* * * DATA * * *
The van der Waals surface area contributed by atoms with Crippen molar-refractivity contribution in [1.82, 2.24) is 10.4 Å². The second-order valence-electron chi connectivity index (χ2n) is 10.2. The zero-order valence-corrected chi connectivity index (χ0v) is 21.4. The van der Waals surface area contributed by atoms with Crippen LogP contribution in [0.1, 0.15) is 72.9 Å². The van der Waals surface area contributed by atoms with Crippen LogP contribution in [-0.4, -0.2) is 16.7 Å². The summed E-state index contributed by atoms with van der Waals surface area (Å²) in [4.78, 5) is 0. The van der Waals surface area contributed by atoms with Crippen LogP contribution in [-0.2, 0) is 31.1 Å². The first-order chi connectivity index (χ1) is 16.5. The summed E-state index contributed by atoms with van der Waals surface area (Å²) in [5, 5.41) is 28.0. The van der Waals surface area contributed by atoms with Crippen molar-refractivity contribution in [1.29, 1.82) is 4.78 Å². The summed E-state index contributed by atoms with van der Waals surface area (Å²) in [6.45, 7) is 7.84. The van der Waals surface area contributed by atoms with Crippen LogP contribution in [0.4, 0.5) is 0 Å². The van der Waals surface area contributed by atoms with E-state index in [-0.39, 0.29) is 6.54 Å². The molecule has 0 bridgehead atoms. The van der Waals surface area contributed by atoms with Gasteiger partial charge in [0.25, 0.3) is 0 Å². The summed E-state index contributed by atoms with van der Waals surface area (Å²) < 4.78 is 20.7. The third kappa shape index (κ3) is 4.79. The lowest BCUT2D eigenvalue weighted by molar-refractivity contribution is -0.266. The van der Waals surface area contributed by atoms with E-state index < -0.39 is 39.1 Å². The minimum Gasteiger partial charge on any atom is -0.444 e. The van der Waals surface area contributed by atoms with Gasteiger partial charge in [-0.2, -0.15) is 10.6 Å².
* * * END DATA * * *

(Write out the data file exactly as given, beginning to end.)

The van der Waals surface area contributed by atoms with Crippen molar-refractivity contribution in [1.82, 2.24) is 10.4 Å². The second-order valence-electron chi connectivity index (χ2n) is 10.2. The zero-order valence-corrected chi connectivity index (χ0v) is 21.4. The van der Waals surface area contributed by atoms with Crippen LogP contribution in [0.1, 0.15) is 72.9 Å². The van der Waals surface area contributed by atoms with Crippen LogP contribution in [-0.4, -0.2) is 16.7 Å². The summed E-state index contributed by atoms with van der Waals surface area (Å²) in [4.78, 5) is 0. The van der Waals surface area contributed by atoms with Crippen LogP contribution in [-0.2, 0) is 31.1 Å². The first-order chi connectivity index (χ1) is 16.5. The summed E-state index contributed by atoms with van der Waals surface area (Å²) in [5, 5.41) is 28.0. The van der Waals surface area contributed by atoms with Crippen molar-refractivity contribution in [1.29, 1.82) is 4.78 Å². The summed E-state index contributed by atoms with van der Waals surface area (Å²) in [6.45, 7) is 7.84. The van der Waals surface area contributed by atoms with Crippen LogP contribution in [0.4, 0.5) is 0 Å². The van der Waals surface area contributed by atoms with E-state index in [-0.39, 0.29) is 6.54 Å². The molecule has 0 bridgehead atoms. The van der Waals surface area contributed by atoms with Gasteiger partial charge in [0.25, 0.3) is 0 Å². The summed E-state index contributed by atoms with van der Waals surface area (Å²) < 4.78 is 20.7. The third kappa shape index (κ3) is 4.79. The lowest BCUT2D eigenvalue weighted by molar-refractivity contribution is -0.266. The van der Waals surface area contributed by atoms with E-state index < -0.39 is 39.1 Å². The minimum Gasteiger partial charge on any atom is -0.444 e. The van der Waals surface area contributed by atoms with Gasteiger partial charge in [-0.2, -0.15) is 10.6 Å².